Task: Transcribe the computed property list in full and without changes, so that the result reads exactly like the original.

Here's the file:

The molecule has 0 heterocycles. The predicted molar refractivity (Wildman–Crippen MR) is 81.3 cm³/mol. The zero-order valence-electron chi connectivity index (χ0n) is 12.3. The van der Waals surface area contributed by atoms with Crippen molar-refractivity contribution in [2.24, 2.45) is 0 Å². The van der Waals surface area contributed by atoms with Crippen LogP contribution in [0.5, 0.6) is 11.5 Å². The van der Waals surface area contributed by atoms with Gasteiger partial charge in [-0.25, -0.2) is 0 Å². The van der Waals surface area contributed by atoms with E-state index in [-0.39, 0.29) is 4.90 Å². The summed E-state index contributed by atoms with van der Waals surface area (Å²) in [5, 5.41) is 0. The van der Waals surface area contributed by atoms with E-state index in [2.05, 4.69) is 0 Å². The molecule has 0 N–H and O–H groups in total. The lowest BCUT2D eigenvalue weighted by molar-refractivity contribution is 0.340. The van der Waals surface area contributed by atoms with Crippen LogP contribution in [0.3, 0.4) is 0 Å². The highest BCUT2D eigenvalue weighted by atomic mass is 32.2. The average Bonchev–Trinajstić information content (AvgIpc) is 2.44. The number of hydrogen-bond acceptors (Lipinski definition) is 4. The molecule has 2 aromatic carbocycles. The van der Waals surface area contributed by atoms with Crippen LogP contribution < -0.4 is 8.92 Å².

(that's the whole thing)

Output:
The molecule has 0 heterocycles. The predicted molar refractivity (Wildman–Crippen MR) is 81.3 cm³/mol. The zero-order valence-electron chi connectivity index (χ0n) is 12.3. The van der Waals surface area contributed by atoms with Crippen molar-refractivity contribution in [2.24, 2.45) is 0 Å². The van der Waals surface area contributed by atoms with Crippen LogP contribution in [0.5, 0.6) is 11.5 Å². The van der Waals surface area contributed by atoms with Gasteiger partial charge in [-0.25, -0.2) is 0 Å². The van der Waals surface area contributed by atoms with E-state index in [-0.39, 0.29) is 4.90 Å². The summed E-state index contributed by atoms with van der Waals surface area (Å²) in [5, 5.41) is 0. The van der Waals surface area contributed by atoms with E-state index in [2.05, 4.69) is 0 Å². The molecule has 0 N–H and O–H groups in total. The lowest BCUT2D eigenvalue weighted by molar-refractivity contribution is 0.340. The van der Waals surface area contributed by atoms with Crippen LogP contribution in [0.3, 0.4) is 0 Å². The highest BCUT2D eigenvalue weighted by atomic mass is 32.2. The average Bonchev–Trinajstić information content (AvgIpc) is 2.44. The number of hydrogen-bond acceptors (Lipinski definition) is 4. The molecule has 2 aromatic carbocycles. The van der Waals surface area contributed by atoms with Crippen LogP contribution < -0.4 is 8.92 Å².